Oberlin’s Track and Field Team Brings Home Fifth Women’s NCAC Indoor Championship Title


Courtesy of the NCAC Office

The track and field team poses with the NCAC Championship banner after winning the tournament.

The Oberlin track and field team competed in the North Coast Athletic Conference Indoor Track & Field Championships at Wittenberg University Feb. 25–26. The Yeomen placed sixth with 69 points while the Yeowomen took home their fifth indoor championship title with 166.5 points — an astonishing 65.6 points ahead of second place DePauw University.

In the women’s distance relay, first-year Margo Lee and second-year Lucy Curtis competed with fourth-years Anna Scott and Phoebe von Conta, finishing first with a time of 12:35.98. Scott and von Conta then went on to sweep first and second place in the mile at 5:10.66 and 5:12.97, respectively.

Fourth-year Clare Tiedemann broke her own College record, as well as the NCAC record, in the women’s 60-meter hurdle pentathlon, finishing in second place with a time of 9.01 seconds. She currently stands at 19th place in the NCAA Division III rankings and earned all- NCAC honors for her score of 3,157 points in the event. For Tiedemann, breaking this record was more for the team than for herself.

“It was a complete surprise to do that well in the pentathlon — kind of mind-blowing,” she said.

That morning, Tiedemann didn’t think she was even going to compete, let alone advance to nationals, due to a pinched nerve in her neck.

In weight throw, fourth-year Zac Ntia placed first with a throw of 54-09.50 (16.70 meters). Third-year Iyanna Lewis — who stands seventh in the nation in the NCAA Division III rankings — also finished first in weight throw at a distance of 56-07.25 (17.25 meters). Second-year Abby Cannon followed in third place at 51-06.50 (15.71 meters) and placed third in shot put with 39-09.25 (12.12 meters). Cannon also earned all-NCAC honors.

Lewis and Cannon always compete against each other in weight throw, but they rely on each other as teammates and have a strong dynamic.

“I know what I need from [Lewis] to succeed, and she knows what she needs from me to succeed,” Cannon said. “She’s exactly what underclassmen need in an upperclass- man; she really stepped into that position as a role model for me.”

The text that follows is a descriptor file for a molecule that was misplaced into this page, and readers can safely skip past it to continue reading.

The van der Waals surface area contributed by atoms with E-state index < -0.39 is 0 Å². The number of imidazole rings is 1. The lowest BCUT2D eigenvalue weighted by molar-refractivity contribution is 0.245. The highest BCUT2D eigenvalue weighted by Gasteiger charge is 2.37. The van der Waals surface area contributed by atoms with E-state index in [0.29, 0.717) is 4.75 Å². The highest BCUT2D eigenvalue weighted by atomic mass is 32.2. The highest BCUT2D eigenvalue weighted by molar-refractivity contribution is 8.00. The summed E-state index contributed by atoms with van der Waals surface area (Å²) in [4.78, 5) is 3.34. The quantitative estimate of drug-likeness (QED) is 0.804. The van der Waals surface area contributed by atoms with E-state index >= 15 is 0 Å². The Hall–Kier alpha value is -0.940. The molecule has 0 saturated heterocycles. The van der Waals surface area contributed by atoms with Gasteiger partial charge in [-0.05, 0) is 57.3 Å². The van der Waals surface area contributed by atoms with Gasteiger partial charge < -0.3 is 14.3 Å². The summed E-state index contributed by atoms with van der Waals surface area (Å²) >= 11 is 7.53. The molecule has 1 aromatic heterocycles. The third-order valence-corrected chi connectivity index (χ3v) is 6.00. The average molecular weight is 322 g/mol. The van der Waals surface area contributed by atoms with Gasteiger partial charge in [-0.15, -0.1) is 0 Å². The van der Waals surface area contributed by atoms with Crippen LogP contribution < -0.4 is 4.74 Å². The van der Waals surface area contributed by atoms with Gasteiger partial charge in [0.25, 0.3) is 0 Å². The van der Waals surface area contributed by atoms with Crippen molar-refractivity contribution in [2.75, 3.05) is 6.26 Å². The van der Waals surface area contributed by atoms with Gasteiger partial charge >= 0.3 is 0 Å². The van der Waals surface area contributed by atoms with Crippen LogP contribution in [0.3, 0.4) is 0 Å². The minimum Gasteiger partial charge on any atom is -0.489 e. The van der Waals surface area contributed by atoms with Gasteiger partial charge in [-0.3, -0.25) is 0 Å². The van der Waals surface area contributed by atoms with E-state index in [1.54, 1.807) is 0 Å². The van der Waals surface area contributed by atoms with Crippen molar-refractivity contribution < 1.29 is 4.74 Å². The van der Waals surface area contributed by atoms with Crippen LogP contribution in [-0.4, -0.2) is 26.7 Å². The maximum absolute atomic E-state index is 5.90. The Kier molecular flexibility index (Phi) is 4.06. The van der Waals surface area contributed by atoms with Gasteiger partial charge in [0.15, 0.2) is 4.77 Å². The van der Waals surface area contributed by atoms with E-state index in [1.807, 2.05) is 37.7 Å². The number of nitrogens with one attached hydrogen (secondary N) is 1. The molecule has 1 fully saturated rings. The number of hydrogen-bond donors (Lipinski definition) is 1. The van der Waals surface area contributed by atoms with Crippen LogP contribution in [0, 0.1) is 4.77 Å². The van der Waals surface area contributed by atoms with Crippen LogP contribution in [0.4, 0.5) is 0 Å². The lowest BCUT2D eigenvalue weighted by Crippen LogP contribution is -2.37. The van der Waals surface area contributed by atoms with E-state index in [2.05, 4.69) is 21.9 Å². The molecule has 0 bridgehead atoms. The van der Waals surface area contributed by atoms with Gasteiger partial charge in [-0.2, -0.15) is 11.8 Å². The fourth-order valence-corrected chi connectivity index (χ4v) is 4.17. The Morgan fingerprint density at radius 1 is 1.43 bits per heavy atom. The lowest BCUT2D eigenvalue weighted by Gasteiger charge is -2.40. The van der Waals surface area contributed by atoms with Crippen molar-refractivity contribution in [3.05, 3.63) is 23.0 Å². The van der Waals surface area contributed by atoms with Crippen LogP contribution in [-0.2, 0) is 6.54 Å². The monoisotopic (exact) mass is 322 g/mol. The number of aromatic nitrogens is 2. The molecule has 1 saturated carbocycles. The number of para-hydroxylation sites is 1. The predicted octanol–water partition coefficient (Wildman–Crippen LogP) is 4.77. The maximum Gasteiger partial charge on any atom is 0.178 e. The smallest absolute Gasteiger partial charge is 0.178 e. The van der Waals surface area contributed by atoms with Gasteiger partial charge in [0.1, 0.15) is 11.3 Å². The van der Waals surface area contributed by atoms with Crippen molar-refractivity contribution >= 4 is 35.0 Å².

Fourth-year Sarah Voit placed first in the pole vault, clearing an impressive 11-11.25 (3.64 meters). She is cur- rently second in the nation going into the NCAA Division III Championships.

In the women’s triple jump, fourth-year Malaïka Djungu-Sungu set a new school and conference record of 38-04.75 (11.70 meters). Djungu-Sungu was named NCAC Women’s Field Athlete of the Year and is currently ranked 15th place nationally. On the men’s side, fourth-year Kofi Asare earned his second conference title with 46-06.25 (14.18 meters), breaking a College record originally set in 2013.

Asare, along with first-years Reese Hyatt, Sam Fechner, and Cole Fuller, set a College record of 1:31.26 in the 4×200-meter relay. It was their second time running this event all season.

Fuller also broke his own personal record in the men’s 400-meter with a time of 50.80 seconds, earning him all-conference honors and third place in the event.

“I know for [the first-years], it was a really big moment,” Asare said. “To be a first-year and say you have a school record — that’s pretty impressive.”

One key factor that influences this team’s incredible achievements is the drive and support from other team members, creating a hard-working yet relaxed environ- ment. They take cheering for their teammates seriously — from cheering at practice to creating spreadsheets with each athlete’s preferences on how they’d like to be supported.

Cannon describes the team as something similar to a family.

“We’re such a tight-knit group,” she said. “Whether it’s a home meet or away, we make it our meet; we make it our track … No matter what, I know my team’s gonna be behind me.”

Not only did student-athletes find success at the con- ference, Director of Track & Field and Cross Country Ray Appenheimer earned NCAC Women’s Coach of the Year award. When asked about his approach, he cited the importance of training long before the competition season starts and emphasized the essential role of team captains.

“[Winning] a conference title, breaking records, setting lifetime bests is not just something that happens on a Friday or Saturday in February,” Appenheimer wrote in an email to the Review. “For us, it happened in October when the semester started and we first got together as a team. It was built day in and day out at practice, working hard, supporting one another when no one else was looking. We asked a lot from our first- and second-years who had never been to a conference track and field championship. We have a wonderful group of captains who set the perfect tone at practice, preparing their teammates for big meets. They are awesome, and I couldn’t be more grateful.”

On March 5, some of the athletes will go on to compete at the Last Chance Meet, an optional meet for those who haven’t qualified for nationals or for those who already qualified and want one last opportunity to practice or score even higher. As of now, Tiedemann, Lewis, Voit, and Djungu-Sungu are expected to compete at the NCAA Division III Championships in Boston March 10–12. On May 5–6, Oberlin will be hosting the NCAC Outdoor Track & Field Championships.